Baby Savings

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Hi,
All of the JISAs & savings accounts for children really confuse me.
I'd like to open some sort of savings account for my 2 month old which I'd like to pay in £1 a day in to until she turns 21 (£30 per month)
What would be the best option for me to go for for something like this.

I received a large sum of money at 18 and wasted it so I'd like my daughter to receive the money at 21 (after graduating/for a house/car etc.)

Hope someone can help :)

Thanks! :D

Comments

  • xylophone
    xylophone Posts: 44,587 Forumite
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    There is no guarantee that a 21 year old will be more responsible than an 18 year old!

    If you make a gift of this money to your child, and hold it in bare trust for her, she has the absolute legal right to access and control at the age of 18, (16 in Scotland).

    It would be open to you to hold the money in bare trust until shortly before her 16th birthday and then deposit it all in a five year bond - she would still have the right to access and control at the age of 18 but the penalty for early withdrawal ( even if the terms of the bond allowed it) would be likely to be so punitive as to put her off.

    Bear in mind that as this would be an gift to a child by a parent, (outside a tax privileged scheme like a JISA), the "£100 rule" would apply in respect of interest.

    https://www.gov.uk/savings-for-children

    If you used JISA, the child would have the right to control at 16 and access at 18.

    https://www.gov.uk/junior-individual-savings-accounts/overview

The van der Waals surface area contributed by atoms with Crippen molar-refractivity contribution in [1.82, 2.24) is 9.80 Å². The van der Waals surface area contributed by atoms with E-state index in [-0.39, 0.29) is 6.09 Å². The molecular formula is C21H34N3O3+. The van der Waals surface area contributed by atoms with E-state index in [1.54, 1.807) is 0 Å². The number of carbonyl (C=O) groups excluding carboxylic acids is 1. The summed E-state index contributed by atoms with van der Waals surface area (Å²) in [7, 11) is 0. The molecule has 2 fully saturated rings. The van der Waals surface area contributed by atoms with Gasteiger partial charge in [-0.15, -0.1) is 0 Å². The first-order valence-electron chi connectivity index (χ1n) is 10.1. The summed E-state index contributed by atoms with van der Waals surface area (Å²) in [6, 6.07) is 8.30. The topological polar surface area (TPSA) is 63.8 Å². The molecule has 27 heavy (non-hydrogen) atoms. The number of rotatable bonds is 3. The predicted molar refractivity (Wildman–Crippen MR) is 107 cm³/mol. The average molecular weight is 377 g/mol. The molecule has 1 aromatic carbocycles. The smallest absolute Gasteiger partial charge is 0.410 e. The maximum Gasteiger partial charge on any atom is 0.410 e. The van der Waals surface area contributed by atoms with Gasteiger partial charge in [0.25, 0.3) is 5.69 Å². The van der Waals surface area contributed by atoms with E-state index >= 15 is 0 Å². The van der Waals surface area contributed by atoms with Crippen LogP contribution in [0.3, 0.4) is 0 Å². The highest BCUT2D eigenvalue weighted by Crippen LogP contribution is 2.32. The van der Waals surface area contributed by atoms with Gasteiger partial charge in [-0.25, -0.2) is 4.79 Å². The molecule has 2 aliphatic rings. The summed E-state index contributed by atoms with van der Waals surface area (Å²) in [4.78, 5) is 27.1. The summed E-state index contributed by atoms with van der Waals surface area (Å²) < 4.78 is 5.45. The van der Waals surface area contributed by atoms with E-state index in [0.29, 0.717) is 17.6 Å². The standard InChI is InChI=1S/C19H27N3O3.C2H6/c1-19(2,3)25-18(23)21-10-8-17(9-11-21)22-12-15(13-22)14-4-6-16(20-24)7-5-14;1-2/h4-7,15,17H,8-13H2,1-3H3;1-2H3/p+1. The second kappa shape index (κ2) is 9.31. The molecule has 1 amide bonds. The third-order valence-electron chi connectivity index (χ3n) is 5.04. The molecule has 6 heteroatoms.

Otherwise you might consider your own ISA as "earmarked" for your child and make gifts from that whenever you chose.

    In view of the long time period, you might wish to consider the stockmarket option over cash?

    An investment trust savings plan can be held in a "designated" account ( in which case it is still beneficially yours) or in bare trust when the child is the beneficial owner.

    It might suit your purpose? An example here

    http://www.sit.co.uk/private-investors/products/stockplan-a-flying-start

    Look at the FAQ immediately above "Investing for Children" where details of both forms of holding are explained.

    For child savings etc see

    http://www.moneysavingexpert.com/savings/child-savings-tax-free
  • EdGasket
    EdGasket Posts: 3,503 Forumite
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    it's best to let youngsters earn their own money. Giving them money, although well intended, does not always have the desired consequences. Why not set money aside so that you are in control and then offer help to your daughter if/when she needs something specific?
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